The authority of the U.S. government to create U.S. District Courts and the United State Court of Appeals is established in the United State Constitution under Article III, which states that the judicial branch of the U.S. government will comprise the Supreme Court of the United States and lower courts created by Congress (USC, 2015). Congress created the United States Court of Appeals and the United State District Courts (USC, 2015).

Federal Courts

United States Supreme Court

Authority of the U.S. Constitution in Article III established the United States Supreme Court (USC, 2015). The U.S. Supreme Court is the highest court in the land, and the rulings are final and binding across the nation (USC, 2015).

The structure of the U.S. Supreme Court is led by the Chief Justice of the United States and 8 Associate Justices (USC, 2015). This brings the total number to 9 Justices (USC, 2015). Congress has the authority to fix the number of Associate Justices (USC, 2015). The odd number allows close decisions to have a majority ruling so there are no ties (USC, 2015).

U.S. Supreme Court Justices are nominated by the President of the United States and confirmed by the Senate (USC, 2015). When a U.S. Supreme Court Justices takes the oath of office, it is a lifetime appointment to the bench (USC, 2015).

Supreme Court of the United States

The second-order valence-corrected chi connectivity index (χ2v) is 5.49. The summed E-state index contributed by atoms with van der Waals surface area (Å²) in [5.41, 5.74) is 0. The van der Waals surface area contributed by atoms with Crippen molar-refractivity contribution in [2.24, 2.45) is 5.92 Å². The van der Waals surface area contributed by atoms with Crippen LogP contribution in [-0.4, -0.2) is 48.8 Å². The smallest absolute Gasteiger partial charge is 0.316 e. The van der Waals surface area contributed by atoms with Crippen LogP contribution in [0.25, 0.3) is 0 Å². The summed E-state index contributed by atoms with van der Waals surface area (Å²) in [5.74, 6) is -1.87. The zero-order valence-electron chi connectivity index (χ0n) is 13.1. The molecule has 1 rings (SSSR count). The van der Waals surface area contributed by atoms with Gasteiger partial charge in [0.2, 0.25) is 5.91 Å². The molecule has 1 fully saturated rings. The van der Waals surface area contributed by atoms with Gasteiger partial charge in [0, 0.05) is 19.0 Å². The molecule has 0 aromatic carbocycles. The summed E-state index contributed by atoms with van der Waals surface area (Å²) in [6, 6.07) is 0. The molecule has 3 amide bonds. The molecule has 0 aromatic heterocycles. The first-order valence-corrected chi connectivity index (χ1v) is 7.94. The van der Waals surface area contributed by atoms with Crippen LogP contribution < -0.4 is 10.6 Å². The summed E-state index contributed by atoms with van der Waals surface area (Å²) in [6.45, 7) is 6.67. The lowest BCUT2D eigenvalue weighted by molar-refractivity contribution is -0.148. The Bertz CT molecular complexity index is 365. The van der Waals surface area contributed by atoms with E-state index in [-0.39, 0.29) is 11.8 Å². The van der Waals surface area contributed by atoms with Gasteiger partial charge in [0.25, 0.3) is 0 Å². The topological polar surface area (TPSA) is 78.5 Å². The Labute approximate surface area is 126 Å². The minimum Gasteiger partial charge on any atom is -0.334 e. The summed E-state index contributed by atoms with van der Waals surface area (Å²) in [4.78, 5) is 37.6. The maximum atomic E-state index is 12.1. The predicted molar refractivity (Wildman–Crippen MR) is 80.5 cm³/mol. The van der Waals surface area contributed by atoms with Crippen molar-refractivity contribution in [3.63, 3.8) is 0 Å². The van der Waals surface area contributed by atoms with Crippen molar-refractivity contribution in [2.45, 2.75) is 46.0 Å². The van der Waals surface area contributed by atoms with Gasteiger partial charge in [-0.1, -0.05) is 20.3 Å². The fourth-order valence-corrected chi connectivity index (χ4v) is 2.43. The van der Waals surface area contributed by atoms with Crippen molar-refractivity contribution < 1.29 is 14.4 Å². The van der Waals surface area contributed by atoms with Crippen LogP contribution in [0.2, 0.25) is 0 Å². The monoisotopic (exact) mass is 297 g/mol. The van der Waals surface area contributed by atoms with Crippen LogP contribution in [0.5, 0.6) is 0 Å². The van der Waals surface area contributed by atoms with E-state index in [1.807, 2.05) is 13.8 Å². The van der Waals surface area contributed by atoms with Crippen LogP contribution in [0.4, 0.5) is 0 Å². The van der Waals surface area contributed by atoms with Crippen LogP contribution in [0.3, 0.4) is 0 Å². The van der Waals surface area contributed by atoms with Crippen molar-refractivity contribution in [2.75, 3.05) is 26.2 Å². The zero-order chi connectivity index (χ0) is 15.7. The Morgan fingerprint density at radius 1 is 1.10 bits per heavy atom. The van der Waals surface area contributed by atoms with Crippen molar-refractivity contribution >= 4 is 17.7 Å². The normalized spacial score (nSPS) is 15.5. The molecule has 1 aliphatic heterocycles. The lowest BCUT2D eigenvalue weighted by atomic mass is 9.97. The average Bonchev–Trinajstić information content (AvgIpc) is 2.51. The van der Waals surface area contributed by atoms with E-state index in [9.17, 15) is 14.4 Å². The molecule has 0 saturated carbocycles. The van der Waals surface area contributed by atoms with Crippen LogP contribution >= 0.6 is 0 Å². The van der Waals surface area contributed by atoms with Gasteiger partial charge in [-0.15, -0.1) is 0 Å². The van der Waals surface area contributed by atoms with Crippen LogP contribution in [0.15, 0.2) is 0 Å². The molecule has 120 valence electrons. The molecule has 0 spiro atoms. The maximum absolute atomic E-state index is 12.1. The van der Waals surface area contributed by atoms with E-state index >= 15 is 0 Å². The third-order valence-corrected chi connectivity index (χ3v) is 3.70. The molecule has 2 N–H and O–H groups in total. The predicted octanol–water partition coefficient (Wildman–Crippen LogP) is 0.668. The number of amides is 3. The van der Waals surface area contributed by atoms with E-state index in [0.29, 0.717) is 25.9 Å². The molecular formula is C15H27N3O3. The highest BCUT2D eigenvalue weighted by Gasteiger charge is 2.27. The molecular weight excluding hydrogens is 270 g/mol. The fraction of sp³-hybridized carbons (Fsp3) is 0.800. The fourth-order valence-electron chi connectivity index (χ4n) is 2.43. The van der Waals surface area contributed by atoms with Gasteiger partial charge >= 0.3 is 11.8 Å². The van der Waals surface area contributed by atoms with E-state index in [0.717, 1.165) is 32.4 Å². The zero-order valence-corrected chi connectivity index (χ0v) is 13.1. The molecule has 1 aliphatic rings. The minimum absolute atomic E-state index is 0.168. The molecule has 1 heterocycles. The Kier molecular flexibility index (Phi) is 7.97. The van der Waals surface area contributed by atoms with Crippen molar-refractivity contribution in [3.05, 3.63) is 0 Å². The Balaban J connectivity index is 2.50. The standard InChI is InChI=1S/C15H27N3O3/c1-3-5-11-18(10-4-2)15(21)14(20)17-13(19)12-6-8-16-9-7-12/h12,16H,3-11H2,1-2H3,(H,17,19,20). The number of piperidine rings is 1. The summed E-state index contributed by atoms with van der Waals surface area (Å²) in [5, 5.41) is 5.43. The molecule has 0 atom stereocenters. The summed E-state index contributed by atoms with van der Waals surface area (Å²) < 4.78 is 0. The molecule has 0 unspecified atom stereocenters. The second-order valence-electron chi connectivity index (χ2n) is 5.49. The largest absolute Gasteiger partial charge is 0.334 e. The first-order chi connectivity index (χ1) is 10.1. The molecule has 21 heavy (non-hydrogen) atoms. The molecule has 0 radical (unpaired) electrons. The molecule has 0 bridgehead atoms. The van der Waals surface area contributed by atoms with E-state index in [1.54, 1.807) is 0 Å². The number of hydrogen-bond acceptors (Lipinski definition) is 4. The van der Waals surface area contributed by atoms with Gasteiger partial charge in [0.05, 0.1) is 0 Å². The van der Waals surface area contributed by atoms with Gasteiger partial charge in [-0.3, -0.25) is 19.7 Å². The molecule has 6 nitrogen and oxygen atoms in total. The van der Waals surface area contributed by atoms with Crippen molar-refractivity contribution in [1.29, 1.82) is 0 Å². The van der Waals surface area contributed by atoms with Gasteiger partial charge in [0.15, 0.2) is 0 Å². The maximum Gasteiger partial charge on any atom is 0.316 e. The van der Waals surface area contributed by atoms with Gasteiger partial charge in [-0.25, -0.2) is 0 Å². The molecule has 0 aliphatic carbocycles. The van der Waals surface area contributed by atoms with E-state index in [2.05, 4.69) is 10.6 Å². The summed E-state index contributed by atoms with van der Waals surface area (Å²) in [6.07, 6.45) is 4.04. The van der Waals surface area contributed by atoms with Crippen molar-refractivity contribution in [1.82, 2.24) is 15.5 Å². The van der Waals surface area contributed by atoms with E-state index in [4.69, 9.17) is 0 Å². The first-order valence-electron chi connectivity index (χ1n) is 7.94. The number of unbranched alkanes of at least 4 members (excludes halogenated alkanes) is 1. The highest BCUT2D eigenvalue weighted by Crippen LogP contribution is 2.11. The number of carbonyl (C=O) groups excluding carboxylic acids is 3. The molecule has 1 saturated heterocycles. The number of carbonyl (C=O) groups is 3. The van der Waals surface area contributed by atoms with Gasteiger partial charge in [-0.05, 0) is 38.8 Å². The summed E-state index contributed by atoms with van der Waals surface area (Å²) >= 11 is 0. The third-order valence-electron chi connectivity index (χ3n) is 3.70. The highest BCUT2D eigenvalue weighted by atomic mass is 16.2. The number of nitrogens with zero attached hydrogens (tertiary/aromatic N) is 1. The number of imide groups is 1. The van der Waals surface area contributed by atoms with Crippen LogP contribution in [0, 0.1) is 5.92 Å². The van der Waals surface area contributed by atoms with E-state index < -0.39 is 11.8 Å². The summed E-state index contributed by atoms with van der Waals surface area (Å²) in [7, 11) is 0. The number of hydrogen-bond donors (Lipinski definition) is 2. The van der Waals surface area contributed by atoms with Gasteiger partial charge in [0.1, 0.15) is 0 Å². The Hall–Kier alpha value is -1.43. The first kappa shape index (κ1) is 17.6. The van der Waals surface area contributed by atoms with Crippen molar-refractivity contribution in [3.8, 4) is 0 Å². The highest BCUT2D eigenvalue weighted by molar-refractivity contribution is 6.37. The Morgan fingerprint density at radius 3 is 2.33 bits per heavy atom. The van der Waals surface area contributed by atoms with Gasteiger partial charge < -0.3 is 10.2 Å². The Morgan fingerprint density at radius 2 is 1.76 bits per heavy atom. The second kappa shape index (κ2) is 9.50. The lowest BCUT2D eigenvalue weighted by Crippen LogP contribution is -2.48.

Supreme Court of the United States

Reference

United States Courts (USC). (2015). About the federal courts. Retrieved from http://www.uscourts.gov/about-federal-courts/court-role-and-structure


About the Author

Mark Bond

Mark Bond has worked in law enforcement and has been a firearms instructor for more than 33 years. His law enforcement experience includes the military, local, state and federal levels as a police officer and criminal investigator. Mark obtained a BS and MS in criminal justice, and M.Ed in educational leadership with Summa Cum Laude honors. As a lifelong learner, he is currently pursuing a doctoral degree in education (EdD) with a concentration in college teaching and learning. Mark is currently an assistant professor of criminal justice at a university and adjunct professor of administration of justice studies at a community college.